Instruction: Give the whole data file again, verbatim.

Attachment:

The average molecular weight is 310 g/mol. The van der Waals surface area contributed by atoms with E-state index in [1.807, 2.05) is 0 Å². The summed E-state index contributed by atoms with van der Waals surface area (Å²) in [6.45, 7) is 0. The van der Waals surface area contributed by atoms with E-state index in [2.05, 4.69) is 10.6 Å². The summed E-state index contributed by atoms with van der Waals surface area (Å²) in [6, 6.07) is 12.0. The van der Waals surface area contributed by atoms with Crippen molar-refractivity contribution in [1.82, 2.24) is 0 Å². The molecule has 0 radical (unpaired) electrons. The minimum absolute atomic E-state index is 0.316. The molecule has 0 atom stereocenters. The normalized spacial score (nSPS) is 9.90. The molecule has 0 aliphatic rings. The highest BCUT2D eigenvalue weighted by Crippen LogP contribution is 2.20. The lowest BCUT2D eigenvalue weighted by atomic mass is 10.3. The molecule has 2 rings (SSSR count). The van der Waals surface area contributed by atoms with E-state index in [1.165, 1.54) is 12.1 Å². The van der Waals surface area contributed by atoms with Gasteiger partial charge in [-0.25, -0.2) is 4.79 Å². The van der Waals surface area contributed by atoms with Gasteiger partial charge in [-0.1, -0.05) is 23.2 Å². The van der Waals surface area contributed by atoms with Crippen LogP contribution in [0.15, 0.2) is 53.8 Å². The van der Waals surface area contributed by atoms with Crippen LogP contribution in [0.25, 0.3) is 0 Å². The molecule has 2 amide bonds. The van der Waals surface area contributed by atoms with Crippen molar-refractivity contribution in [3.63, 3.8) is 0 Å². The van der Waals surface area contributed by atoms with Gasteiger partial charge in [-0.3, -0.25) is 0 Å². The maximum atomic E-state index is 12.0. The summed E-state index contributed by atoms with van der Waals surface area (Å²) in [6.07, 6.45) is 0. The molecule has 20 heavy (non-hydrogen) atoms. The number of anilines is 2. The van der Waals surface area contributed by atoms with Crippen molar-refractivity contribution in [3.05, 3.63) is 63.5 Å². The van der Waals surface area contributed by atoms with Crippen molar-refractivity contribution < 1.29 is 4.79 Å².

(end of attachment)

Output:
The average molecular weight is 310 g/mol. The van der Waals surface area contributed by atoms with E-state index in [1.807, 2.05) is 0 Å². The summed E-state index contributed by atoms with van der Waals surface area (Å²) in [6.45, 7) is 0. The van der Waals surface area contributed by atoms with E-state index in [2.05, 4.69) is 10.6 Å². The summed E-state index contributed by atoms with van der Waals surface area (Å²) in [6, 6.07) is 12.0. The van der Waals surface area contributed by atoms with Crippen molar-refractivity contribution in [1.82, 2.24) is 0 Å². The molecule has 0 radical (unpaired) electrons. The minimum absolute atomic E-state index is 0.316. The molecule has 0 atom stereocenters. The normalized spacial score (nSPS) is 9.90. The molecule has 0 aliphatic rings. The highest BCUT2D eigenvalue weighted by Crippen LogP contribution is 2.20. The lowest BCUT2D eigenvalue weighted by atomic mass is 10.3. The molecule has 2 rings (SSSR count). The van der Waals surface area contributed by atoms with E-state index in [1.165, 1.54) is 12.1 Å². The van der Waals surface area contributed by atoms with Gasteiger partial charge in [-0.25, -0.2) is 4.79 Å². The van der Waals surface area contributed by atoms with Gasteiger partial charge in [-0.1, -0.05) is 23.2 Å². The van der Waals surface area contributed by atoms with Crippen LogP contribution in [0.15, 0.2) is 53.8 Å². The van der Waals surface area contributed by atoms with Crippen LogP contribution in [0.25, 0.3) is 0 Å². The molecule has 2 amide bonds. The van der Waals surface area contributed by atoms with Crippen molar-refractivity contribution in [3.63, 3.8) is 0 Å². The van der Waals surface area contributed by atoms with Gasteiger partial charge in [-0.3, -0.25) is 0 Å². The maximum atomic E-state index is 12.0. The summed E-state index contributed by atoms with van der Waals surface area (Å²) in [6.07, 6.45) is 0. The molecule has 20 heavy (non-hydrogen) atoms. The number of anilines is 2. The van der Waals surface area contributed by atoms with Crippen molar-refractivity contribution in [3.05, 3.63) is 63.5 Å². The van der Waals surface area contributed by atoms with Crippen molar-refractivity contribution < 1.29 is 4.79 Å².